Nussbaum offers Ralph Ellison’s novel, Invisible Man (1952), as a contemporary example of what it means to delve beneath the outward appearance of things. In the novel, the black hero “describes himself as ‘invisible,’” perceived as a tool for white use (as Philoctetes was also invisible to his commanders and perceived as a tool for their use). It’s not that the whites around Ellison’s hero have no sympathetic imagination or storytelling capacities. They actually do. They tell themselves plenty of stories. It’s just that their imaginations do not extend to him—to his inner reality.
Nussbaum quotes the hero as saying that the whites in his community are “lost in a dream world,” and “You go along for years knowing something is wrong, then suddenly you discover that you’re as transparent as air.” Thus concerning reality, even the racist is theorizing, “lost in a dream world,” but this is the type of theorizing and dreaming that renders certain others invisible, and so raises a caution: theorizing, in addition to being imaginative, can also distort reality and direct one toward cruel and immoral responses. The torturer also imagines inward responses.
This is where, not just the imaginative intelligence, but the critical and moral intelligences, must come into play and raise a debate: what is imaginative storytelling and literature for? Can one read, for example, a Charles Dickens novel like David Copperfield for aesthetic pleasure alone, with politics and morality tidily set to one side?
Nussbaum thinks not: “It is impossible to care about characters and their well-being in the way the text invites, without having some very definite political and moral interests awakened in oneself . . .” Nussbaum’s opinion, however, has not always been shared:
There was a brief moment in the recent history of literary criticism when it did seem possible and desirable to hold such concerns in abeyance. This was the moment of the flourishing of the so-called New Criticism, which held (to simplify) that when one reads a poem one should bring nothing external to that reading—no historical context, no questions of one’s own about life and how to live it.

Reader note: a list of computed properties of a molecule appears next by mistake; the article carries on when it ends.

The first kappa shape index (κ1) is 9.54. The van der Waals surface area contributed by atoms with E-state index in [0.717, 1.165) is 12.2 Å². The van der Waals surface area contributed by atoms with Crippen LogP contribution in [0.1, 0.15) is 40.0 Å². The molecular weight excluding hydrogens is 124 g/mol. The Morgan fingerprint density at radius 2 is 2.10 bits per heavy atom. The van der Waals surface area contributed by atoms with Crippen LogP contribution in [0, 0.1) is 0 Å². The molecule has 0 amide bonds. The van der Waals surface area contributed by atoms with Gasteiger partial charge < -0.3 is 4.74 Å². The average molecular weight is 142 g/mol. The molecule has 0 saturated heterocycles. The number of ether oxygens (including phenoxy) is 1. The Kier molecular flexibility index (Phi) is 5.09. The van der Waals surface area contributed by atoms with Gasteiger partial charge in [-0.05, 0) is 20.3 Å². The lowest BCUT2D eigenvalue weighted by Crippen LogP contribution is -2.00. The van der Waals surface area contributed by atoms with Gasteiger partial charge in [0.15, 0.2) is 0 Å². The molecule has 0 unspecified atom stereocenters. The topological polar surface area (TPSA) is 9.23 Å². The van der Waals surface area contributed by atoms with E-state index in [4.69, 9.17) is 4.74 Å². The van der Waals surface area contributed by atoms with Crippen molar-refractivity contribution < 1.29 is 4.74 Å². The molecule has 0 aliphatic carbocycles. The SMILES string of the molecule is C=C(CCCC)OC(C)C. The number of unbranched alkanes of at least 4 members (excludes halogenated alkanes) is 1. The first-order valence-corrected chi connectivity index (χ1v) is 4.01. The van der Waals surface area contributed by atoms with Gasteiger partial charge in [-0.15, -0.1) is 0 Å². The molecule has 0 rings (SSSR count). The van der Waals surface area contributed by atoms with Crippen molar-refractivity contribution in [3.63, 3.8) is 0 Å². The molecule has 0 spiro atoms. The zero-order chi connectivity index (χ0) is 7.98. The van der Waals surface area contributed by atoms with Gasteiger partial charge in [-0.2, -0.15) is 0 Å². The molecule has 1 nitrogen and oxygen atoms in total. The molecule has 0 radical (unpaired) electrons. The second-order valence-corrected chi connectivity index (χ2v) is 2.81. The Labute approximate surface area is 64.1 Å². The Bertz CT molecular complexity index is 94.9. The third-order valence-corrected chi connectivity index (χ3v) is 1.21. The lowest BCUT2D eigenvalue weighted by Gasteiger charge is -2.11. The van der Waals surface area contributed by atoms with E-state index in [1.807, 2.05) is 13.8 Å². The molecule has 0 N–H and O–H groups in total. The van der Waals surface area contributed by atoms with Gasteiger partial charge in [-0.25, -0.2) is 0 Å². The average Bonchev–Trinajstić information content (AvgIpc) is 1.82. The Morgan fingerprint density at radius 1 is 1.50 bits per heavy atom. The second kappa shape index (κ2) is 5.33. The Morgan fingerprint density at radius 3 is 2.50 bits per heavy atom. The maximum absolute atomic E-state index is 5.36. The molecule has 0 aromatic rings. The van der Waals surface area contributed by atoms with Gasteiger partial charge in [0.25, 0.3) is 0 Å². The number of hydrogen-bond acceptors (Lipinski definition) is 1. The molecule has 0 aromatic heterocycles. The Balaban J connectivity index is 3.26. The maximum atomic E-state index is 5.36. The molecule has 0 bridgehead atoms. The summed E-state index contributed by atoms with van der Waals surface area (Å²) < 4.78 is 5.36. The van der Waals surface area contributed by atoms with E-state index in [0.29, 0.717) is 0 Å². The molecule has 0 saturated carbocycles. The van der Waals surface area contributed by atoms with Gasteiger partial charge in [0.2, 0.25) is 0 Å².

As a movement, the New Criticism—fortunately in Nussbaum’s view—did not survive the critiques of it by literary critics like F. R. Leavis and Lionel Trilling. And contemporary critics, though committed to close textual reading (an emphasis of the New Criticism), are not particularly interested in treating the imagination as if it takes place in a vacuum. They also want to know what intellectual and moral impulses are activated in readers by imaginative texts. And so, contra the New Criticism, Nussbaum writes that, “We are now trying to build an academy that will overcome defects of vision and receptivity that marred the humanities departments of earlier eras, an academy in which no group will be invisible in Ellison’s sense.”
Does this, as a practical matter, make for a radical agenda, an introduction of democratic and civil rights expanding politics into classroom discussions of aesthetic matters like literature? Nussbaum’s answer is yes:
The current agenda is radical in the way that Stoic world citizenship was radical in a Rome built on hierarchy and rank, in the way that the Christian idea of love of one’s neighbor was and is radical, in a world anxious to deny our common membership in the kingdom of ends or the kingdom of heaven.
Nussbaum’s view, in other words, is that invisibility can be resisted by activating one’s imaginative, critical, and moral intelligences through engagement with literature and literary criticism, and such engagement is necessarily political.
- Nussbaum, Martha. Cultivating Humanity: A Classical Defense of Reform in Liberal Education (Harvard 1997). Nussbaum’s “The Narrative Imagination” is chapter 3 in this book.
- Nussbaum, Martha. Philosophical Interventions: Reviews 1986-2011 (Oxford 2012).
Here’s a bit of Martha Nussbaum, thinking: